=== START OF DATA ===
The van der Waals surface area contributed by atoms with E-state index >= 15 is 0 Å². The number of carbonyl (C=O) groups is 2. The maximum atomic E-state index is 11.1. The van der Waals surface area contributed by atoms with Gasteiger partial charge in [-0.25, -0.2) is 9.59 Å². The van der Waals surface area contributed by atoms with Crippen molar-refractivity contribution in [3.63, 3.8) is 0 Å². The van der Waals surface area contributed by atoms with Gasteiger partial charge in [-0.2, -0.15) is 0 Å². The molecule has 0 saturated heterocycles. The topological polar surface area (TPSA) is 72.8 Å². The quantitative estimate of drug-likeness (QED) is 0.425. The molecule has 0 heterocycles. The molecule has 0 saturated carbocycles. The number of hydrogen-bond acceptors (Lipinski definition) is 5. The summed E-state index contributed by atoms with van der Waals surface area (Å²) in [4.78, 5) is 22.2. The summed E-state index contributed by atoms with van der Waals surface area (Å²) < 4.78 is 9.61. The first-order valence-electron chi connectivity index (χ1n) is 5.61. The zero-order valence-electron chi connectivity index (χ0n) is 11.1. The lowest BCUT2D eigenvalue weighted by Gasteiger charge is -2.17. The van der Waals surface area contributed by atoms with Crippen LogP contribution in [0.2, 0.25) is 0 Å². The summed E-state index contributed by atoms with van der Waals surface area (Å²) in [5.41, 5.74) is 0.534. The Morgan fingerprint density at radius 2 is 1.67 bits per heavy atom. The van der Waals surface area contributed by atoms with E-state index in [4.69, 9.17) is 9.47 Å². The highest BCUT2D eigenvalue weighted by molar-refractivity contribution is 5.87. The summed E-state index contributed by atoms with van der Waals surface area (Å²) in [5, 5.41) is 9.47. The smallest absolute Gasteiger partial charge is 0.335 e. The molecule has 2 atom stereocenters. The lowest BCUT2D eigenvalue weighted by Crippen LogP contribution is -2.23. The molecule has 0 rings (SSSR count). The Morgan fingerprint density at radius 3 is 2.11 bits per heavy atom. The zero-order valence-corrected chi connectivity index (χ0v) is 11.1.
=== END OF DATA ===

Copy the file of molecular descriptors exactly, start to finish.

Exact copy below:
The van der Waals surface area contributed by atoms with E-state index >= 15 is 0 Å². The number of carbonyl (C=O) groups is 2. The maximum atomic E-state index is 11.1. The van der Waals surface area contributed by atoms with Gasteiger partial charge in [-0.25, -0.2) is 9.59 Å². The van der Waals surface area contributed by atoms with Crippen molar-refractivity contribution in [3.63, 3.8) is 0 Å². The van der Waals surface area contributed by atoms with Gasteiger partial charge in [-0.2, -0.15) is 0 Å². The molecule has 0 saturated heterocycles. The topological polar surface area (TPSA) is 72.8 Å². The quantitative estimate of drug-likeness (QED) is 0.425. The molecule has 0 heterocycles. The molecule has 0 saturated carbocycles. The number of hydrogen-bond acceptors (Lipinski definition) is 5. The summed E-state index contributed by atoms with van der Waals surface area (Å²) in [4.78, 5) is 22.2. The summed E-state index contributed by atoms with van der Waals surface area (Å²) < 4.78 is 9.61. The first-order valence-electron chi connectivity index (χ1n) is 5.61. The zero-order valence-electron chi connectivity index (χ0n) is 11.1. The lowest BCUT2D eigenvalue weighted by Gasteiger charge is -2.17. The van der Waals surface area contributed by atoms with Crippen LogP contribution in [0.2, 0.25) is 0 Å². The summed E-state index contributed by atoms with van der Waals surface area (Å²) in [5.41, 5.74) is 0.534. The Morgan fingerprint density at radius 2 is 1.67 bits per heavy atom. The van der Waals surface area contributed by atoms with E-state index in [4.69, 9.17) is 9.47 Å². The highest BCUT2D eigenvalue weighted by molar-refractivity contribution is 5.87. The summed E-state index contributed by atoms with van der Waals surface area (Å²) in [5, 5.41) is 9.47. The smallest absolute Gasteiger partial charge is 0.335 e. The molecule has 2 atom stereocenters. The lowest BCUT2D eigenvalue weighted by Crippen LogP contribution is -2.23. The molecule has 0 rings (SSSR count). The Morgan fingerprint density at radius 3 is 2.11 bits per heavy atom. The zero-order valence-corrected chi connectivity index (χ0v) is 11.1.